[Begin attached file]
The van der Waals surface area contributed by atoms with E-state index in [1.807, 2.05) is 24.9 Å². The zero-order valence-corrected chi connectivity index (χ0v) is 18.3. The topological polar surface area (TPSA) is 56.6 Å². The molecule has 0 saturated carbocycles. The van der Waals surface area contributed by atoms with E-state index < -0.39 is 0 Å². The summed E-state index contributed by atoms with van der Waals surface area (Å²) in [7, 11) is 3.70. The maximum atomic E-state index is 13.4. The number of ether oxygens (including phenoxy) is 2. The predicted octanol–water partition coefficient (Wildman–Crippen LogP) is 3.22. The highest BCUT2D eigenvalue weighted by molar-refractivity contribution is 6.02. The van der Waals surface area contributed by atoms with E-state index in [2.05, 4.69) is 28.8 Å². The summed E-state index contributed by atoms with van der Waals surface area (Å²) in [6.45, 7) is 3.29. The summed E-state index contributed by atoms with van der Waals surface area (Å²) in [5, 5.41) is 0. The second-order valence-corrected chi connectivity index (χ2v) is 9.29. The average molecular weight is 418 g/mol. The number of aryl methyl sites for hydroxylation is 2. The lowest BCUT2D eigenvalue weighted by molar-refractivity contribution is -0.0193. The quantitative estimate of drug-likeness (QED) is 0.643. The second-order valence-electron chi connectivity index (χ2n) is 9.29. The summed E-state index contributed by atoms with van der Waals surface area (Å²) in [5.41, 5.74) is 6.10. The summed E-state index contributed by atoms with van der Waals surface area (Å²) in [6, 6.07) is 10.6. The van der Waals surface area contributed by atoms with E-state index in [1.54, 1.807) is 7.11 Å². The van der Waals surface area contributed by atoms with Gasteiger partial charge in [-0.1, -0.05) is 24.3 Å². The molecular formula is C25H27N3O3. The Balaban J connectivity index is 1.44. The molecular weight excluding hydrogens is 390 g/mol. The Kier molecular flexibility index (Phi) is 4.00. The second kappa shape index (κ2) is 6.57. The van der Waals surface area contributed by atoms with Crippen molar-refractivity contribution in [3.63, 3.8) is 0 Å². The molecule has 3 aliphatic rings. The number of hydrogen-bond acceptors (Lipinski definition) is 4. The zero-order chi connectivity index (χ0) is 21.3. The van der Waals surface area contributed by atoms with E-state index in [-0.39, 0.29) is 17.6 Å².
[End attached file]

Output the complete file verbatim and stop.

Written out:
The van der Waals surface area contributed by atoms with E-state index in [1.807, 2.05) is 24.9 Å². The zero-order valence-corrected chi connectivity index (χ0v) is 18.3. The topological polar surface area (TPSA) is 56.6 Å². The molecule has 0 saturated carbocycles. The van der Waals surface area contributed by atoms with E-state index < -0.39 is 0 Å². The summed E-state index contributed by atoms with van der Waals surface area (Å²) in [7, 11) is 3.70. The maximum atomic E-state index is 13.4. The number of ether oxygens (including phenoxy) is 2. The predicted octanol–water partition coefficient (Wildman–Crippen LogP) is 3.22. The highest BCUT2D eigenvalue weighted by molar-refractivity contribution is 6.02. The van der Waals surface area contributed by atoms with E-state index in [2.05, 4.69) is 28.8 Å². The summed E-state index contributed by atoms with van der Waals surface area (Å²) in [6.45, 7) is 3.29. The summed E-state index contributed by atoms with van der Waals surface area (Å²) in [5, 5.41) is 0. The second-order valence-corrected chi connectivity index (χ2v) is 9.29. The average molecular weight is 418 g/mol. The number of aryl methyl sites for hydroxylation is 2. The lowest BCUT2D eigenvalue weighted by molar-refractivity contribution is -0.0193. The quantitative estimate of drug-likeness (QED) is 0.643. The second-order valence-electron chi connectivity index (χ2n) is 9.29. The summed E-state index contributed by atoms with van der Waals surface area (Å²) in [5.41, 5.74) is 6.10. The summed E-state index contributed by atoms with van der Waals surface area (Å²) in [6, 6.07) is 10.6. The van der Waals surface area contributed by atoms with E-state index in [1.54, 1.807) is 7.11 Å². The van der Waals surface area contributed by atoms with Gasteiger partial charge in [-0.1, -0.05) is 24.3 Å². The molecular formula is C25H27N3O3. The Balaban J connectivity index is 1.44. The molecular weight excluding hydrogens is 390 g/mol. The Kier molecular flexibility index (Phi) is 4.00. The second kappa shape index (κ2) is 6.57. The van der Waals surface area contributed by atoms with Crippen molar-refractivity contribution in [3.63, 3.8) is 0 Å². The molecule has 3 aliphatic rings. The number of hydrogen-bond acceptors (Lipinski definition) is 4. The zero-order chi connectivity index (χ0) is 21.3. The van der Waals surface area contributed by atoms with E-state index in [-0.39, 0.29) is 17.6 Å².